Supervisor may be legally liable for employment actions

Lynne Curry

When things go wrong, those harmed or ticked off look around for someone to blame. If it's you they choose, you may face a lawsuit you don't see coming and don't deserve -- particularly if you're a supervisor who assumes ticked-off former employees will only sue your company and not you.

Surprisingly, the normal corporate wall limiting personal liability doesn't completely protect supervisors. Several state and federal court rulings have held supervisors personally liable for their employment actions. Some of these cases involved six-figure judgments. Almost all of them took years to wind their way through the courts.

Consider these issues:

• When "Kevin" applied for a job, you listened to his story about his former supervisor. In a rush to fill the position, you didn't call his former supervisor for her side of the story. Because you didn't take "reasonable precautions" by doing a full reference check, you find you're partially liable for what Kevin does once hired.

• You fire an employee who brings her personal life drama to work and surfs the Internet instead of doing her job. She accuses you of creating a hostile environment based on age, sex and parenthood, producing dozens of emails in which you've asked her not to take calls from her children. She's the only young, African-American mother you supervise and she sues you personally as well as your company. After the company attorney coldly accuses you of mishandling the situation and plans to settle on behalf of the company, your attorney advises you to settle the claim against you rather than lose time and money fighting a claim of intentionally inflicting emotional distress.

• A manager calls you about references for "John." When firing John, you'd agreed to give him a neutral reference. Although you terminated John for verbal aggression and he scared you, you tell the prospective employer, "John was OK." In his first week on his new job, John verbally attacks and aggressively shoves another employee; you're sued for negligent referral. According to attorney Christine Walters, you may be liable "when you say something rather than nothing but the something doesn't totally disclose what you have knowledge of."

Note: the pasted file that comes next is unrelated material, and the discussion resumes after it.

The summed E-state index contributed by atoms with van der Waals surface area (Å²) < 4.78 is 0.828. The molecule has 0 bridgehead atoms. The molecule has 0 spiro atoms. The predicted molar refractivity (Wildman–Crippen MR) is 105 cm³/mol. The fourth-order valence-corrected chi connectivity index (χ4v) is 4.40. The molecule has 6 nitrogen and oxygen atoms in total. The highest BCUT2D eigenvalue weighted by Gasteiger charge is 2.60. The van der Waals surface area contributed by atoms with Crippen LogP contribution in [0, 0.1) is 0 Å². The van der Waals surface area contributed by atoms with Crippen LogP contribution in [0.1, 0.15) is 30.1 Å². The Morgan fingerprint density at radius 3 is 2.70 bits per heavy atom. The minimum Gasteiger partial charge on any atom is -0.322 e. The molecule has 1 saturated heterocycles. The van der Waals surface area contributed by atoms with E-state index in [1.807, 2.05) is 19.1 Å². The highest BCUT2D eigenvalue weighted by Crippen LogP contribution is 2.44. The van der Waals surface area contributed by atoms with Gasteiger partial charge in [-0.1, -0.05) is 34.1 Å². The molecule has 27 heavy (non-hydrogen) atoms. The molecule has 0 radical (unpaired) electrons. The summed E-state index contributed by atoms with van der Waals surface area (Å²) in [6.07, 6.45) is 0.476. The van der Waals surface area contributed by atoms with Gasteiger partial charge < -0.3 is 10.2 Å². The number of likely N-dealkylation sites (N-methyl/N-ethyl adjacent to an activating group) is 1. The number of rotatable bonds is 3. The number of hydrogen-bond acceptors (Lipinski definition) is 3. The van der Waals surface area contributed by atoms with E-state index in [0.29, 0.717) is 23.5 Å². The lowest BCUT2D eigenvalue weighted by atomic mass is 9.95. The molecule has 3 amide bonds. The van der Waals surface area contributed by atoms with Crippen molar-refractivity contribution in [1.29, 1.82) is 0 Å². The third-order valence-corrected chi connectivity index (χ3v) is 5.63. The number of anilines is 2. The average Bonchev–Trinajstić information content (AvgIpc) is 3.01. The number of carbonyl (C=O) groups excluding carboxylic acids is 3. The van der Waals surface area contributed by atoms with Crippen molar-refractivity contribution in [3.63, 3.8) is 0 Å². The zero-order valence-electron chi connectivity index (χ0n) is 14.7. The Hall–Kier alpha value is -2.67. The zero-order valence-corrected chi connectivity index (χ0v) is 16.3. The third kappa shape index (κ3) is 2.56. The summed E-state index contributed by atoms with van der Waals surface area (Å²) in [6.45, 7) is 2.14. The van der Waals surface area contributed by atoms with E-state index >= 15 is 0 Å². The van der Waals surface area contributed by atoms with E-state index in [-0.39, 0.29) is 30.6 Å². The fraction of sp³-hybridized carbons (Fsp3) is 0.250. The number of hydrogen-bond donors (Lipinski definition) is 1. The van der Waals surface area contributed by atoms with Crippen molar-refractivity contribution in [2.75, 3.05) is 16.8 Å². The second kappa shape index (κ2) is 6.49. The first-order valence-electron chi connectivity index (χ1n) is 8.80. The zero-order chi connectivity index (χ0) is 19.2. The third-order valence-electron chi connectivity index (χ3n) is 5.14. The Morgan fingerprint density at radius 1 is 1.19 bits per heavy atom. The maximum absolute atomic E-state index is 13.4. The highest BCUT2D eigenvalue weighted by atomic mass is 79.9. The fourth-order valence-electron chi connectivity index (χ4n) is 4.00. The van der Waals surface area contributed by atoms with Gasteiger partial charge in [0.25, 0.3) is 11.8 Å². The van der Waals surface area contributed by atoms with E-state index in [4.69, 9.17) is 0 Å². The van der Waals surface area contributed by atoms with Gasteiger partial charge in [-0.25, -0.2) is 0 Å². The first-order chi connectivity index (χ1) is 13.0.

If you're a supervisor who doesn't want to end up on the losing side of a lawsuit, know the laws that protect employees. Those who park in tow-away zones get towed even if they don't see the signs. Similarly, if you're a supervisor who violates laws you aren't aware of, you're liable. Managers can be personally liable under the federal Fair Labor Standards Act, the federal Family and Medical Leave Act and other laws such as those that penalize negligent referral, negligent hiring or the intentional infliction of emotional distress.

Make sure you know your company's policies. Make sure you act within your responsibilities. If you act prematurely to fire or hire someone, you take on unnecessary liability. At the same time, because you can be personally liable for conduct "in the scope of employment" that violates employment laws, don't simply follow the lead of a senior manager who asks you to do something you feel wrong.

Perform due diligence. Never hire without a full reference check, regardless of how engagingly an applicant explains a former supervisor's animus. Once you hire an employee who harms others, his problems become yours.

Document. Don't act without documentation. If you have a problem employee, you can be sure the employee has documentation in retained emails, journal notes and potentially recorded conversations. Your written records may be invaluable in showing your fairness and how you've complied with applicable laws.

Keep your actions above reproach. When you talk with employees, remain professional and respectful at all times. Never act in anger and never retaliate.

The individual you protect may be you.

Dr. Lynne Curry is a management/employee trainer and owner of the consulting firm The Growth Co. Inc. Send your questions to her at